Georgetown had insisted, throughout the grind of three tough games in three days, that fatigue would not be an issue. The only exception was that the Hoyas were maybe a little tired of talking about it. In any case, what set them apart Friday night was that they appear to be getting stronger every day.
They were strong enough to do what seemed impossible: keep Marquette from making it close. The Hoyas had enough energy to make it look easy in an 80-57 Big East Tournament semifinal victory at the Garden. They weren't even the least bit winded after having knocked off the top dog, Syracuse, on Thursday.
"It's March," said coach John Thompson III, whose team will face West Virginia in the final. "There's no time to take a breath and pat yourself on the back in March. Your next opponent is very good. Your next opponent is well-coached. Your next opponent is trying to kick your behind."
Marquette (22-11) did try for a while but fell way short, especially in containing 6-11 sophomore Greg Monroe, who had 23 points, 13 rebounds and seven assists. "They absolutely annihilated us inside," said Marquette coach Buzz Williams, whose team had not lost by more than nine points this season. "We got beat by 20 on the boards."
It wasn't just the 44-24 rebound advantage. Georgetown was a step quicker all over the court, especially during a 22-5 run in the second half after Marquette had made the score 48-47.
"It was just the flow of the game," said junior guard Chris Wright, who had eight of his 15 points in that spurt. "We had some guys that were rolling early. I just think it was time for me to make a play."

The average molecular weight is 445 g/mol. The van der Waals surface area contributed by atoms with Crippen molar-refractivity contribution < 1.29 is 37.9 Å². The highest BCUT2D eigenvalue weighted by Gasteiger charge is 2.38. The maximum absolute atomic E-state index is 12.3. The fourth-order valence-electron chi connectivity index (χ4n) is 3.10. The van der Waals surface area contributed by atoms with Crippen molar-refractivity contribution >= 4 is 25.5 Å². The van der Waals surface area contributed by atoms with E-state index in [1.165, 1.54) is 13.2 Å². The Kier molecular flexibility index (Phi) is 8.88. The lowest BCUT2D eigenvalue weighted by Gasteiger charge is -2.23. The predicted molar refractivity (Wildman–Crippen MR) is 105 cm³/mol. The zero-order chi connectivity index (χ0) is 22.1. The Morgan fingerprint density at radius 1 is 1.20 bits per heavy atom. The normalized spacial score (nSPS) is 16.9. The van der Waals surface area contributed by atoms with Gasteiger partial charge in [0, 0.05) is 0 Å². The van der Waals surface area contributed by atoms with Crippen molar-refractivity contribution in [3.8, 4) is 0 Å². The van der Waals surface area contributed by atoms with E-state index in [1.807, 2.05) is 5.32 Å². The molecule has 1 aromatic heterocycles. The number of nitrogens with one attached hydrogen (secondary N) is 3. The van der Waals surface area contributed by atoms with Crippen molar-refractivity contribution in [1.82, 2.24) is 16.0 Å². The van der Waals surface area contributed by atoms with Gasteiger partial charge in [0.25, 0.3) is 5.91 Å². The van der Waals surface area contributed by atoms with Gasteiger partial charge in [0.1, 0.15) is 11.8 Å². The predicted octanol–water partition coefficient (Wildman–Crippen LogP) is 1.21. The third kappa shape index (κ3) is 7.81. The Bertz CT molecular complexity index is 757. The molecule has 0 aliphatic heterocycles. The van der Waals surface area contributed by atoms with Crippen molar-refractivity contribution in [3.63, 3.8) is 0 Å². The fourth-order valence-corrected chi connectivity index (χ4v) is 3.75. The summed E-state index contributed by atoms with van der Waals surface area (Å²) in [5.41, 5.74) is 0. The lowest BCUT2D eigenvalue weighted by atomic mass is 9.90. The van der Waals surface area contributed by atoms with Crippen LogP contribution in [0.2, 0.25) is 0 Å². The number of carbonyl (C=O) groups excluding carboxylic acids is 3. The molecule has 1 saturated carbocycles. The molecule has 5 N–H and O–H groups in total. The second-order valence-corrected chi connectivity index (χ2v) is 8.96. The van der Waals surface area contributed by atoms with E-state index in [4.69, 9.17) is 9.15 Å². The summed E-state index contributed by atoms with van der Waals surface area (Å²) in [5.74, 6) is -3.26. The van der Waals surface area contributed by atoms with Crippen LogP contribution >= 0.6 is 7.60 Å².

Lazar Hayward usually does that for Marquette, but he fouled out with 3:47 left. Georgetown appeared as fresh as could be and the Golden Eagles seemed fresh out of steam. "When you play great teams like that, you can't dig yourself in the hole and get out of it," Hayward said after finishing with 15 points, two behind team leader Jimmy Butler.
Williams, whose interesting responses all week had enlivened the tournament, said: "We're here because of our effort. I think our effort has maybe been as good as any team in the country. But over the last 10 minutes, I thought we were bad."
Georgetown (23-9), which got 12 points from Austin Freeman, did not seem likely to be drained for the Saturday final.
"We're in shape, we're ready to play, we want to win. Fatigue is not an issue," Thompson said. "A good friend of mine said there's nothing better than Friday night in New York City, other than Saturday night in New York City. So we're going to show up in New York City on Saturday night."